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Vol. 15 No. 54
In Parshas Vayeilech, the Torah relates how, after Yisrael will attribute their suffering in Galus (an expression of Teshuvah) to the fact that G-d is not in their midst, He will respond by removing His Shechinah and letting them suffer more. Why, the commentaries ask, will their Teshuvah not bear fruits? Surely, G-d ought to have responded by easing their suffering, not by increasing it?
See last week's Parshah Pearls 'G-d Cannot Bear to Watch'.
Before setting out to answer the question, the Meshech Chochmah first makes a point of defining what Teshuvah is. In fact, he queries the entire concept of Teshuvah. Surely, he asks, a person who has sinned is obligated to stop sinning forthwith, by virtue of the fact that the Mitzvah (Asei or Lo Sa'aseh) still applies in full force, and the fact that he sinned once does surely not permit him to sin again? So what purpose does the Mitzvah of Teshuvah serve?
Indeed, he replies, Teshuvah per se is not a Mitzvah. But Viduy, acknowledging one's sins and confessing having committed them, is. And that is precisely what the Rambam means when he opens Hilchos Teshuvah with the words 'When a person does Teshuvah and repents from his sins, he is obligated to confess before Hashem Yisbarach … . Yes, he must go back on his ways, and whatever he does to achieve that is part of his obligation. But in doing so he is fulfilling (not the Mitzvah of Teshuvah, but) whatever Mitzvah he is coming to rectify. The Mitzvah of Teshuvah consists of confessing his sins (which incorporates the decision not to return to his previous sin and the other thoughts that must accompany it). Note that the Seifer ha'Chinuch echoes the Rambam in this regard.
It seems to me that the above explanation makes it easier to understand Rebbi, who holds in the Mishnah in Yuma, that Yom Kipur atones even without Teshuvah. If 'without Teshuvah' were to mean that one continues sinning, then his words would defy logic. How can a person attain pardon for his sins whilst still continuing to sin. Whereas according to Meshech Chochmah's explanation, what Rebbi means is that Yom Kipur will atone for the sins of a sinner who has ceased to sin, even though he has not fulfilled the Mitzvah of Viduy.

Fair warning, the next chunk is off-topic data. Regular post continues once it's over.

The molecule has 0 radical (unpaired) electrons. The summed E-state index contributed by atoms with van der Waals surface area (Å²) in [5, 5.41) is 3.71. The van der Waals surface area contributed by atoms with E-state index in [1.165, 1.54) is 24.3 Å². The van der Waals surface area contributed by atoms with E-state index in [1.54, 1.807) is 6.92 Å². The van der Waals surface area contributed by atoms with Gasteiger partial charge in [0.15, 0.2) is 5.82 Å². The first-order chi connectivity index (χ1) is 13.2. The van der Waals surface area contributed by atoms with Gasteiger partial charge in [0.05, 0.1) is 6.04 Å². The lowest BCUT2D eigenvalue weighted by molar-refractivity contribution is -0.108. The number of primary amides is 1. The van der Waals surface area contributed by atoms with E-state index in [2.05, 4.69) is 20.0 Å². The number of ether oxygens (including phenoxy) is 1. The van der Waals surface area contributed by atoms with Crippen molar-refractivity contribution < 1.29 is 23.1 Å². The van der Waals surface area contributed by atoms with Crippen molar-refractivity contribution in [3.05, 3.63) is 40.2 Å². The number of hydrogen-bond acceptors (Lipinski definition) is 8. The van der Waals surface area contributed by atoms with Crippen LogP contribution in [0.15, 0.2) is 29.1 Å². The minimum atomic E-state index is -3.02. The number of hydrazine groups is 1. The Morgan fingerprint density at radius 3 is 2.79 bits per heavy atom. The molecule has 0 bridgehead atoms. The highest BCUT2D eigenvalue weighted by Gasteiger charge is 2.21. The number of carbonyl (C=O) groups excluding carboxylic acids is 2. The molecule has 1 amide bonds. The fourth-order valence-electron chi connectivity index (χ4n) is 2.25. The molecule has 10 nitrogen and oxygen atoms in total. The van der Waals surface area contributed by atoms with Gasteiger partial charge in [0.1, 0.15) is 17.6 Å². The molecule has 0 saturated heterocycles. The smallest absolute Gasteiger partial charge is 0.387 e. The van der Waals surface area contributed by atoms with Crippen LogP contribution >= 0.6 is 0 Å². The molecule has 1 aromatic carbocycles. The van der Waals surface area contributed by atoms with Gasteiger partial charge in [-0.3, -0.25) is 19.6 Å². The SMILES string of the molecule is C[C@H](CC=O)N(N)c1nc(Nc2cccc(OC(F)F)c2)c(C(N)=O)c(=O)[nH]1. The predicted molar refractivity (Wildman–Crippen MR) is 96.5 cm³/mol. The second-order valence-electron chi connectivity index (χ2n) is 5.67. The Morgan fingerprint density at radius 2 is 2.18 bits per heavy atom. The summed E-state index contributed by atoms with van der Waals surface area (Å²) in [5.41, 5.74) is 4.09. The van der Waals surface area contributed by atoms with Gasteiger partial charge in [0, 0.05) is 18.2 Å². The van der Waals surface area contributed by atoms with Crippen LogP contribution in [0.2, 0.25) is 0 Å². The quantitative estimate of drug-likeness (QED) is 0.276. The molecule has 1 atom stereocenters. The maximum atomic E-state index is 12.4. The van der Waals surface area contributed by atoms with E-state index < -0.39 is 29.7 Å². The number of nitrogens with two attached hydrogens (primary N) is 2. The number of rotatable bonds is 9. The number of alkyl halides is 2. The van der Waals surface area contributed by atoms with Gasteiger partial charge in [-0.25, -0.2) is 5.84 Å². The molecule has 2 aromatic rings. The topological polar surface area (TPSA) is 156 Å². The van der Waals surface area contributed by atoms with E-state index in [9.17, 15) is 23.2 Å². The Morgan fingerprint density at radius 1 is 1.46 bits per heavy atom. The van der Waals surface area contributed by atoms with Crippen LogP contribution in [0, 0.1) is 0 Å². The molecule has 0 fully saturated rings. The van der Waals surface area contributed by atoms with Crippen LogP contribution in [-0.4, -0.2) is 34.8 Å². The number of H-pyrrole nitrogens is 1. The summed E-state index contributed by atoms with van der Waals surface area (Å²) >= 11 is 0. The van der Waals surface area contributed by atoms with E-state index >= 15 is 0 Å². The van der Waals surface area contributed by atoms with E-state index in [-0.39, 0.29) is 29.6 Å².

There is however, one area of Teshuvah that is an independent Mitzvah - based on the Rambam in Shemonah Perakim, who gives a Mashal of a doctor who will prescribe for a patient a bitter medicine, even though this goes contrary to his metabolism, in order to counter the bad effects of whatever it is that has affected him adversely, and to create the correct balance. In the same way, he explains, it is necessary for a sinner, who has gone to one extreme, to go to the other extreme in order to bring him to what he calls the 'golden (middle) path'. For example, he says, a person who sins by giving vent to his desires, must rectify this by abstaining even from things that the Torah permits, until he learns to exercise control over the Midah of lust, at which point he may return to the middle path. That too, is an intrinsic part of Teshuvah. Now Teshuvah, says the author quoting the Rambam, enables a person, whose sins hitherto distanced him from G-d, to now cleave to Him (D'veikus), as the Pasuk writes in Hoshei'a "Return Yisrael, right to Hashem your G-d".
And one achieves this through both of the above accessories of Teshuvah, going to the opposite extreme and confessing one's sin before G-d. In fact, he maintains, either of the two will achieve this goal, at least, to a certain extent.
However, he stresses, there are some sins to which the second form of Teshuvah is simply not applicable. Take for example, Avodah-Zarah and pride, both of which are forbidden even in the smallest measure, and which are therefore not subject to 'going to the other extreme in order to gain the middle path' (seeing as there is no middle path).
It therefore goes without saying that someone who has strayed in these areas will not achieve anything by simply distancing himself from his sins. For him, the only recourse to achieve D'veikus is through Viduy.
Going back to our opening question, the Pasuk has clearly mentioned the sin of Avodah-Zarah among the sins of Yisrael. Consequently, even though Yisrael will acknowledge that their troubles are due to the fact that G-d is not in their midst, implying that they would work towards remedying their faults and doing Teshuvah. Anything short of an authentic will simply not suffice, and that is why G-d's responds in a negative way.
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(Adapted from the Da'as Zekeinim mi'Ba'alei Tosfos)
"For Hashem's portion is His people; Ya'akov is the lot of His inheritance" (32:9).
Why specifically Ya'akov, the commentaries ask? Why not Avraham and Yitzchak?
Another popular explanation is based on the fact that Ya'akov is known as the 'the Choice of the Avos'; that in turn, on account of his Midah (Emes), which is a blend of that of Avraham (Chesed), and that of Yitzchak (Gevurah). And it is because Avraham's Chesed was not sufficiently tempered by Gevurah and Yitzchak's Gevurah, with Chesed, that they fathered Yishmael and Eisav respectively. And it is because Ya'akov (by virtue of his having inherited the Midos of his righteous fathers), embodied the perfect blend of both Midos (which is synonymous with Emes), that all of his children were righteous. Hence it is Ya'akov who is the lot of Hashem's inheritance, and not Avraham or Yitzchak.